Skulls of Khmer Rouge victims are displayed at the Choeung Ek killing fields memorial in Phnom Penh, Cambodia.

There are not many places on the planet where villagers can stumble upong mass graves by accident.

But Cambodia, the scene of a mind-bogglingly violent communist takeover in the mid-1970s, is one of them. According to the Associated Press, excavation teams notified by locals in northwestern Cambodia have unearthed 20 skulls from a newly discovered mass grave.

That's 20 skulls discovered as of this report. They may very well find more. A Cambodian expert quoted by the AP cites that, in that area alone, at least 35,000 died during the Khmer Rouge's horrifying 1975-1979 reign. In total, nearly two million died from killing or malnutrition from the cabal's bid to install an anti-modern, agrarian-centered communist utopia.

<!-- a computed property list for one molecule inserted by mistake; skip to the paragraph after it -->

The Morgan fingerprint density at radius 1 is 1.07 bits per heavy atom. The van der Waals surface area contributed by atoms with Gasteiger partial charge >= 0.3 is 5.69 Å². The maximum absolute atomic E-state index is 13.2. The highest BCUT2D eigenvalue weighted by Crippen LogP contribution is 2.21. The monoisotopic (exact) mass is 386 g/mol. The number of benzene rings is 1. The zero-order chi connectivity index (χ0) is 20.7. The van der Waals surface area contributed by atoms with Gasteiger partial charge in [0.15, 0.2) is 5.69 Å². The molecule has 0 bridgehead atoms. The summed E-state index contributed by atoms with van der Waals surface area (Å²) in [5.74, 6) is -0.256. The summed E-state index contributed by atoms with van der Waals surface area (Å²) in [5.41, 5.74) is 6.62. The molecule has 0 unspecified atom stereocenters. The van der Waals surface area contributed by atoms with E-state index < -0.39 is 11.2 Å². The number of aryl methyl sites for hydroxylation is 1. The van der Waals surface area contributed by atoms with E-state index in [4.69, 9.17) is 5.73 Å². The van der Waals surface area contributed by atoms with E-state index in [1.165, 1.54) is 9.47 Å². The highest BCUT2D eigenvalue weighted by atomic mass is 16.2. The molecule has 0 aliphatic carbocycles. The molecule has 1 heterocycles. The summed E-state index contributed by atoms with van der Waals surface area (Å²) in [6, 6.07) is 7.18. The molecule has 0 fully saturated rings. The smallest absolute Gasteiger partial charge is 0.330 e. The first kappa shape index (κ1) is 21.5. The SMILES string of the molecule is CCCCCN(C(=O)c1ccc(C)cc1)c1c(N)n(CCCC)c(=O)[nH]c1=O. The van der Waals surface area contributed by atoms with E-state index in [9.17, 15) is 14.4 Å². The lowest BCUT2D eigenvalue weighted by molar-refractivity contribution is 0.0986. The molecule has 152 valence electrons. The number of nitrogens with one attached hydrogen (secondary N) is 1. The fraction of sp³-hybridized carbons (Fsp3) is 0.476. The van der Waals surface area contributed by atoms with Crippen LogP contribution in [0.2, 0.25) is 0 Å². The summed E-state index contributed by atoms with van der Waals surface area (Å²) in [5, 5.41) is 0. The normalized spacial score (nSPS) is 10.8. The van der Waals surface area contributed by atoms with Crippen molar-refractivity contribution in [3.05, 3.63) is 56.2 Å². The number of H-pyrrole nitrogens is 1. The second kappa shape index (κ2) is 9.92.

If excavators do find the remains of thousands more beneath this newly discovered site, it will be interesting to see whether officials open the area up to the viewing public.

In an odd twist of history, foreign tourists now flock to this former hell on earth to walk among the so-called "Killing Fields," a major mass grave near the capital where clothing fragments and bone shards still fleck the ground. (Though the subject matter is unsettling, the site offers a well-designed and tastefully rendered self-guided tour.)

This macabre fascination with Cambodia's bloody history -- along with resorts, temples and wild nightlife -- actually plays a role in drawing tourists. They are now are arriving in record numbers: according to the China Daily, Cambodia's tourism is up a full 27 percent compared to last year's first half.

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